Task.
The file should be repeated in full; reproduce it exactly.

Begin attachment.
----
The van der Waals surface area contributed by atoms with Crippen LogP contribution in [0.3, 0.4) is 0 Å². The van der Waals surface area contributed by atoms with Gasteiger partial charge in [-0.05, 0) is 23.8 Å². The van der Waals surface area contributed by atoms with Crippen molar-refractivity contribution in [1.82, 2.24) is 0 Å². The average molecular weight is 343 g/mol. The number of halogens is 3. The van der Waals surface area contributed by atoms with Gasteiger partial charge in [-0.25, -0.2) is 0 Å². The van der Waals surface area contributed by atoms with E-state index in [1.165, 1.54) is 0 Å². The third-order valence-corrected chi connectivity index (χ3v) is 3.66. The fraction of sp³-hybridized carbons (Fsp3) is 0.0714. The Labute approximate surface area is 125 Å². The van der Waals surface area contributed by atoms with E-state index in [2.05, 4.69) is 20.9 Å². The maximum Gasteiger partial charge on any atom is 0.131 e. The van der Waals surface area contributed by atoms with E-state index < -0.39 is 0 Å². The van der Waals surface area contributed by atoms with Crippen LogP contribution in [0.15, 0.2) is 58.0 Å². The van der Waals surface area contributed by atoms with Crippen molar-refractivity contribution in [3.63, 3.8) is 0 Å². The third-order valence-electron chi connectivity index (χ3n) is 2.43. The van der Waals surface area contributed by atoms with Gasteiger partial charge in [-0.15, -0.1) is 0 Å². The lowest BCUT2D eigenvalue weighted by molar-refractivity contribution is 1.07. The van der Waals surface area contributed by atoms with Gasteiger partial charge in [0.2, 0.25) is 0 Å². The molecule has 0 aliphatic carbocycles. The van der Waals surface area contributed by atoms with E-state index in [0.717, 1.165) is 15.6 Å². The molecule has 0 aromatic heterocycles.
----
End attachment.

The van der Waals surface area contributed by atoms with Crippen LogP contribution in [0.3, 0.4) is 0 Å². The van der Waals surface area contributed by atoms with Gasteiger partial charge in [-0.05, 0) is 23.8 Å². The van der Waals surface area contributed by atoms with Crippen molar-refractivity contribution in [1.82, 2.24) is 0 Å². The average molecular weight is 343 g/mol. The number of halogens is 3. The van der Waals surface area contributed by atoms with Gasteiger partial charge in [-0.25, -0.2) is 0 Å². The van der Waals surface area contributed by atoms with E-state index in [1.165, 1.54) is 0 Å². The third-order valence-corrected chi connectivity index (χ3v) is 3.66. The fraction of sp³-hybridized carbons (Fsp3) is 0.0714. The Labute approximate surface area is 125 Å². The van der Waals surface area contributed by atoms with E-state index in [2.05, 4.69) is 20.9 Å². The maximum Gasteiger partial charge on any atom is 0.131 e. The van der Waals surface area contributed by atoms with E-state index < -0.39 is 0 Å². The van der Waals surface area contributed by atoms with Crippen LogP contribution in [0.15, 0.2) is 58.0 Å². The van der Waals surface area contributed by atoms with Crippen molar-refractivity contribution in [3.63, 3.8) is 0 Å². The third-order valence-electron chi connectivity index (χ3n) is 2.43. The van der Waals surface area contributed by atoms with Gasteiger partial charge in [-0.15, -0.1) is 0 Å². The lowest BCUT2D eigenvalue weighted by molar-refractivity contribution is 1.07. The van der Waals surface area contributed by atoms with Gasteiger partial charge in [0.2, 0.25) is 0 Å². The molecule has 0 aliphatic carbocycles. The van der Waals surface area contributed by atoms with E-state index in [0.717, 1.165) is 15.6 Å². The molecule has 0 aromatic heterocycles.